The city is a physical, social, and economic space that offers both residents and commuters with a wide variety of services, infrastructure, business opportunities, commerce, various modes of transportation, cultural and recreational centers, as well as a variety of housing options. The city is a complex and dynamic system that requires smart planning and constant management in order to provide optimal benefits to its users.  

The city faces many challenges in its everyday management and in its ability to retain stability in times of crisis. Increased density, as well as social inequality generate crucial stresses on both physical and social infrastructures; all these are exacerbated by the climate crisis and require creative solutions and innovative approaches in order to establish an urban strategy that will promise resilience in face of climate changes that are underway.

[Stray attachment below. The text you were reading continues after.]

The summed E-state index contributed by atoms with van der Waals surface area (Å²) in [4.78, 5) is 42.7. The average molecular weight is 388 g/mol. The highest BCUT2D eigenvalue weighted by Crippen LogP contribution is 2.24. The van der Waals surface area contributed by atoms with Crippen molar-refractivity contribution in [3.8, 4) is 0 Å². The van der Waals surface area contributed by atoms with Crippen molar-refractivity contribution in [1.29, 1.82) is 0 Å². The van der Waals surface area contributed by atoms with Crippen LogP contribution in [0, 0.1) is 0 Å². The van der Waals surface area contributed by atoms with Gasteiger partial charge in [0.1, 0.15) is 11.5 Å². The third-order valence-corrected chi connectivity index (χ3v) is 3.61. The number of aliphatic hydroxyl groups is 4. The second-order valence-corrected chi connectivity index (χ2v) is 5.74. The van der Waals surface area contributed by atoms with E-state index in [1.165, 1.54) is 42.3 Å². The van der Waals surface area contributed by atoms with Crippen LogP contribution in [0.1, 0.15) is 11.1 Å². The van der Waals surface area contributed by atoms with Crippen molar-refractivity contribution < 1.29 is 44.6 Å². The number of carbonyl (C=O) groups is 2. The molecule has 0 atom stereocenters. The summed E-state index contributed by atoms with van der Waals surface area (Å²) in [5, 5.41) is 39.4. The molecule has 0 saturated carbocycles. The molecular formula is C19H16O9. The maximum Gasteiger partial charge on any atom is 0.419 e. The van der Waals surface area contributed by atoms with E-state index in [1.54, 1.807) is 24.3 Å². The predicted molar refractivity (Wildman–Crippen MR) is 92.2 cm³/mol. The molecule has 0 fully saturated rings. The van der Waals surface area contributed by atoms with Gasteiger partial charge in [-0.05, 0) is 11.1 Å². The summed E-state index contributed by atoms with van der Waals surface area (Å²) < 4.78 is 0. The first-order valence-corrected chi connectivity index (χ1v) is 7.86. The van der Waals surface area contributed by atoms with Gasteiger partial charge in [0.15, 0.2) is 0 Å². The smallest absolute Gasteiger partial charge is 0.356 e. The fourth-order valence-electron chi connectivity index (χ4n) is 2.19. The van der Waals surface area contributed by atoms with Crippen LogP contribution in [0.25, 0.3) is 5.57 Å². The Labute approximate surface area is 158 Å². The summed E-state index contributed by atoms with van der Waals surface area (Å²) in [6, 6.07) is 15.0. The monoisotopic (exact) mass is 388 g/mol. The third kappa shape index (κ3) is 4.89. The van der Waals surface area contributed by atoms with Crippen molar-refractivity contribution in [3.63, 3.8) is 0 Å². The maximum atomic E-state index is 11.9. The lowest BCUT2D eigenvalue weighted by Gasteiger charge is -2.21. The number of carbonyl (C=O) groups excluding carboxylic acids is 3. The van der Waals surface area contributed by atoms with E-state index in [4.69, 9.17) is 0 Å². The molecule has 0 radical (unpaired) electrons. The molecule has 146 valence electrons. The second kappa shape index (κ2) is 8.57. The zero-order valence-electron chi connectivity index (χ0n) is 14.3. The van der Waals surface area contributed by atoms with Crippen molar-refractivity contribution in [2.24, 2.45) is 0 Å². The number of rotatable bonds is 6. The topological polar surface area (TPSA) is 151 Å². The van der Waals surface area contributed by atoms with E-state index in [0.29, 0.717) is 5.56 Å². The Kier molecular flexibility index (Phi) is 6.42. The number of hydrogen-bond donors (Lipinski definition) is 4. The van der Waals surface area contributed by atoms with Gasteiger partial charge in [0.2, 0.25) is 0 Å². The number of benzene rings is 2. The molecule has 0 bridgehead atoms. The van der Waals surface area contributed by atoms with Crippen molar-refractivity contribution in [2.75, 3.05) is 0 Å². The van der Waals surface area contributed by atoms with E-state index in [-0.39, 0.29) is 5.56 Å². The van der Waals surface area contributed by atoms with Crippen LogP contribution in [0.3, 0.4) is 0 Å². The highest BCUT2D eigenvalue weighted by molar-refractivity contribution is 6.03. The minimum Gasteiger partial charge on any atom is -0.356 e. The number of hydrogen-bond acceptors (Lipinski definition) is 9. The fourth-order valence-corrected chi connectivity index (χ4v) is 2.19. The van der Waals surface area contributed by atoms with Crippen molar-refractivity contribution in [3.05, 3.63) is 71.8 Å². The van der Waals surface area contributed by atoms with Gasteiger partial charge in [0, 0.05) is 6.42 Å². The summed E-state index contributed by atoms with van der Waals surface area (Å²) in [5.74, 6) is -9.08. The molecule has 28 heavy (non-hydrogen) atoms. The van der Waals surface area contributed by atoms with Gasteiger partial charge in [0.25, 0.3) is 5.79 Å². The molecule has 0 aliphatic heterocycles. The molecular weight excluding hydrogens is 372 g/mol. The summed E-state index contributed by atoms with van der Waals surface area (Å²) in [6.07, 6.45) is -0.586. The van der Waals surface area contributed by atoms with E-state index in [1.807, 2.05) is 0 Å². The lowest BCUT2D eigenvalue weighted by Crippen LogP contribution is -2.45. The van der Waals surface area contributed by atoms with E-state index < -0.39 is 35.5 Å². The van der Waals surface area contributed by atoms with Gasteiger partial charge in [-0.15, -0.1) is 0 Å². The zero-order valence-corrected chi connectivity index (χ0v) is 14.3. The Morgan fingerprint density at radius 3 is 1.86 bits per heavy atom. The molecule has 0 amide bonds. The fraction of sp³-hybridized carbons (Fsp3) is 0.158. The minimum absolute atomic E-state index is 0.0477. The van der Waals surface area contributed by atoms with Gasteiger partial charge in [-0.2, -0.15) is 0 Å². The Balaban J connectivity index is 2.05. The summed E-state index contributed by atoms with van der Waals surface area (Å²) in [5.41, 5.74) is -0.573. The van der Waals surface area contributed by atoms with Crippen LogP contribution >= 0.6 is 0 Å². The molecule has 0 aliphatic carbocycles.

The climate crisis effects cities evident in various ways, both in incremental stresses and in "shock" – i.e. an increase in the frequency and intensity of extreme weather events. These events impact people, flora and fauna, , and infrastructure, rendering the urban environment especially susceptible to these effects, such as heavy rains that cause flooding and lasting heat waves.

To prepare for such climate events, it is necessary to act early. Sustainable planning and building, urban water management, enhancing the urban forest and providing shade in streets and public spaces, and mapping vulnerable areas and populations – all these are necessary for making our cities more resilient to climate change.   


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